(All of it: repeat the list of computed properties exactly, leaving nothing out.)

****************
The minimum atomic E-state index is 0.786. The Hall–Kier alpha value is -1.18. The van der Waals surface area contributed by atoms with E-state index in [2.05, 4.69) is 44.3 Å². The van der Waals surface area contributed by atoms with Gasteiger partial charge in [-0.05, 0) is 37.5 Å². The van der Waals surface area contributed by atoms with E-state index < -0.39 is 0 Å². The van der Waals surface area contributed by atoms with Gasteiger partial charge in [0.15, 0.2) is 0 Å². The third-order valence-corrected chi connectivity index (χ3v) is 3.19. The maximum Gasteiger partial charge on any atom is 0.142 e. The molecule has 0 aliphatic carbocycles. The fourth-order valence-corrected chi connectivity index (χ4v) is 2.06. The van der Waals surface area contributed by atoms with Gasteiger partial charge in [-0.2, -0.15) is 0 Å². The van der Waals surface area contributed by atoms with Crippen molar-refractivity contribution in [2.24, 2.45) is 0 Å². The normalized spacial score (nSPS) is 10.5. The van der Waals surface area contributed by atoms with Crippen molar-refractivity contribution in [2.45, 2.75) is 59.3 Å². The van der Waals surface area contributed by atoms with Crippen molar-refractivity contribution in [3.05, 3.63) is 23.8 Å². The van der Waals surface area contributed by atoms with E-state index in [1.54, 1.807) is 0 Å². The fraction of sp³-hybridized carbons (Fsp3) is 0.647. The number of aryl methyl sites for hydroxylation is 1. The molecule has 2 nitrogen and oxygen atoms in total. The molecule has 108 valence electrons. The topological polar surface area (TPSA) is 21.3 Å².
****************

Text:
The minimum atomic E-state index is 0.786. The Hall–Kier alpha value is -1.18. The van der Waals surface area contributed by atoms with E-state index in [2.05, 4.69) is 44.3 Å². The van der Waals surface area contributed by atoms with Gasteiger partial charge in [-0.05, 0) is 37.5 Å². The van der Waals surface area contributed by atoms with E-state index < -0.39 is 0 Å². The van der Waals surface area contributed by atoms with Gasteiger partial charge in [0.15, 0.2) is 0 Å². The third-order valence-corrected chi connectivity index (χ3v) is 3.19. The maximum Gasteiger partial charge on any atom is 0.142 e. The molecule has 0 aliphatic carbocycles. The fourth-order valence-corrected chi connectivity index (χ4v) is 2.06. The van der Waals surface area contributed by atoms with Gasteiger partial charge in [-0.2, -0.15) is 0 Å². The van der Waals surface area contributed by atoms with Crippen molar-refractivity contribution in [2.24, 2.45) is 0 Å². The normalized spacial score (nSPS) is 10.5. The van der Waals surface area contributed by atoms with Crippen molar-refractivity contribution in [2.45, 2.75) is 59.3 Å². The van der Waals surface area contributed by atoms with Crippen molar-refractivity contribution in [3.05, 3.63) is 23.8 Å². The van der Waals surface area contributed by atoms with E-state index in [1.54, 1.807) is 0 Å². The fraction of sp³-hybridized carbons (Fsp3) is 0.647. The number of aryl methyl sites for hydroxylation is 1. The molecule has 2 nitrogen and oxygen atoms in total. The molecule has 108 valence electrons. The topological polar surface area (TPSA) is 21.3 Å².